The effects of flooding on the environment cannot be overemphasised. From affecting our surroundings including plants and animals, flooding has a deleterious effect on humans causing communicable diseases most especially to children of which the end product can be death.
Flooding, believe it or not, is the deadliest form of extreme weather. There’s probably a lot you don’t know about floods and flooding. Floods are the most common natural disaster, and they occur when a large amount of water overflows and submerges normally dry terrain.
In coastal areas, floods are frequently produced by heavy rainfall, quick snowmelt, or a storm surge from a tropical cyclone or tsunami. Floods may wreak havoc on communities, causing death and damage to personal property as well as important public health infrastructure.
Floods impacted almost 2 billion people worldwide between 1998 and 2017. Floods are most dangerous to those who live in floodplains or in buildings that aren’t flood-resistant, who don’t have flood warning systems or who aren’t aware of the danger.
Floods, droughts, tropical cyclones, heat waves, and severe storms have caused between 80 and 90 per cent of all reported natural catastrophes in the last ten years. Floods are becoming more frequent and intense, and extreme precipitation is anticipated to become more frequent and intense as a result of climate change.
What is Flood?
A flood is a water that overflows and submerges normally dry terrain. They are by far the most prevalent natural occurrence of severe weather. Floods can take on a variety of shapes and sizes, ranging from a few inches to many feet of water. They might also appear suddenly or gradually. To better address the topic “What is a flood?” we’ll explain what each type of flood situation is.
There are five types of floods, according to the National Severe Storms Laboratory.
They are as follows:
- River Flood
- Coastal Flood
- Storm Surge
- Inland Flooding
- Flash Flood
As the list above indicates, flooding can occur everywhere, including both coastal and inland areas.
Let’s take a closer look at the many sorts of flooding.
1. What is a River Flood?
River flooding is the first sort of flooding we’ll look at.
What do we mean by river floods?
When water levels rise above the tops of river banks, a river flood occurs. This type of flooding can occur in any river or stream channel. Everything from streams to the world’s largest rivers falls into this category.
River floods can occur quickly or gradually. Smaller rivers, rivers with steep valleys, rivers that travel for a large portion of their length through impermeable terrain, and generally dry channels are more prone to sudden river flooding.
Low-rising river floods, on the other hand, are more common in major rivers with huge catchment basins. A catchment area is any area of land where rainwater collects and drains off into a common outlet, in case you didn’t know.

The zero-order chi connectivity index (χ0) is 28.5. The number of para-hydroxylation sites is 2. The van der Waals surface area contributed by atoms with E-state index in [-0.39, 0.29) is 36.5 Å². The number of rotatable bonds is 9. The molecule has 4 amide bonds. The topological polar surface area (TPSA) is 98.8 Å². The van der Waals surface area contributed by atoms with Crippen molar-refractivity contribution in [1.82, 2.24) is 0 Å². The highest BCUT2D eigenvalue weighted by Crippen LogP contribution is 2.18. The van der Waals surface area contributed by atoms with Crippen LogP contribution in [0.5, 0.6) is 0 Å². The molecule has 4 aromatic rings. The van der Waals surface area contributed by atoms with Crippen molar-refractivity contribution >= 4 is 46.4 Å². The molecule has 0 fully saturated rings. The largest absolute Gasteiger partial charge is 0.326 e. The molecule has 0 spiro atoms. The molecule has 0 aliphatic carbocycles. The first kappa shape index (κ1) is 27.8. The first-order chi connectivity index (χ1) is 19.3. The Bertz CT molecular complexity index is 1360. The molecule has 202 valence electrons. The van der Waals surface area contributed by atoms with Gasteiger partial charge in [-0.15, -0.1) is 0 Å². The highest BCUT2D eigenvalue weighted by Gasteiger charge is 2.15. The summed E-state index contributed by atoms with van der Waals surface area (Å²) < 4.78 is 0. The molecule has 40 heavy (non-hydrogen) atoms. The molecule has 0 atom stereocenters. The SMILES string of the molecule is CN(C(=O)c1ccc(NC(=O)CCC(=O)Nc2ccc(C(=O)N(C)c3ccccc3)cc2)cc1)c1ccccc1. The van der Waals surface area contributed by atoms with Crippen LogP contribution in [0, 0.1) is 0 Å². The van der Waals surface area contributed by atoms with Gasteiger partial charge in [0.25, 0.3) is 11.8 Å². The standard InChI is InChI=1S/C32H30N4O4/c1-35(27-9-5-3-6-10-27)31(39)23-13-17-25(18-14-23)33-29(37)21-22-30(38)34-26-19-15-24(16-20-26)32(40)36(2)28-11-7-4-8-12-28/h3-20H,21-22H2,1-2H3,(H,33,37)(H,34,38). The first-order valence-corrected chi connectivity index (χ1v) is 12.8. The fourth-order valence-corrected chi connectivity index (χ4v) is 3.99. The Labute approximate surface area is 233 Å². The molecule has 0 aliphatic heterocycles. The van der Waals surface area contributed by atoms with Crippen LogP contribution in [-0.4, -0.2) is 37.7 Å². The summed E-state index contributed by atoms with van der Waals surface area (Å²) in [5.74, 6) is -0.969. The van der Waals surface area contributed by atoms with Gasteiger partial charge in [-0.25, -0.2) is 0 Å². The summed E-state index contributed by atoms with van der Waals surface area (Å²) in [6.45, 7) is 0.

2. What is a Coastal Flood?
A coastal flood occurs when seawater inundates normally dry land areas along the shore.
3. What is a Storm Surge?
Storm surge is an unusual rise in water level in coastal locations that is greater than the astronomical tide. Storm surge is a particularly hazardous type of flooding. It has the potential to flood extensive coastal areas at once. It can also swiftly produce flooding. When a storm surge coincides with high tide, extreme flooding occurs.
Storm tides can reach over 20 feet as a result of this. Storm surge is the most deadly feature of any tropical system, according to meteorologists. It is the most dangerous to both people and property. We’ve seen very disastrous storm surge consequences in the past. During Hurricane Katrina, for example, the storm surge killed nearly 1,500 people (directly and indirectly).
4. What is an Inland flood?
Inland flooding is sometimes referred to as urban flooding by some organizations. Inland flooding can also take the form of a flash flood. Flooding that occurs inland, rather than along the shore, is known as an inland flood.
Coastal flooding and storm surge are not, therefore, inland floods. Because there is nowhere for the water to go, inland floods are generally severe in metropolitan areas.
The following urban characteristics might cause urban flooding or exacerbate inland flooding:
- Paved roads and streets
- Low-capacity drainage equipment
- Dense buildings
- Low amounts of green space
5. What is a Flash Flood?
A flash flood is the most well-known and devastating type of flood. Flooding that occurs within 6 hours, and commonly within 3 hours, of significant rainfall, is known as a flash flood (or other cause).
How Does Flooding Occur?
Floods are one of the most common natural disasters, but they are also among the most fatal and devastating. A human can be knocked down in 15 cm of water, while a car can be moved in 60 cm. Floods occur when there is nowhere for extra water to go. They’re worst when there aren’t enough drains in the area, but even complex stormwater systems can be overwhelmed by a large amount of rain in a short period of time.
Drought-stricken areas are even less able to cope with heavy rainfall, despite the fact that they are exactly what they require. The water-holding lakes or rivers might also become excessively full, causing them to overflow.
If the earth is too moist to absorb the excess water, a flood develops, resembling a large puddle. A regular puddle will gradually sink into the ground, but during a flood, puddles have nowhere to go, therefore they continue to expand and grow.
Floodwaters can sometimes cover roads, cars, and even houses. During a flood, everything looks different; it’s as if there’s a new pond or lake. You can also tell which parts of a town are taller and which are lower.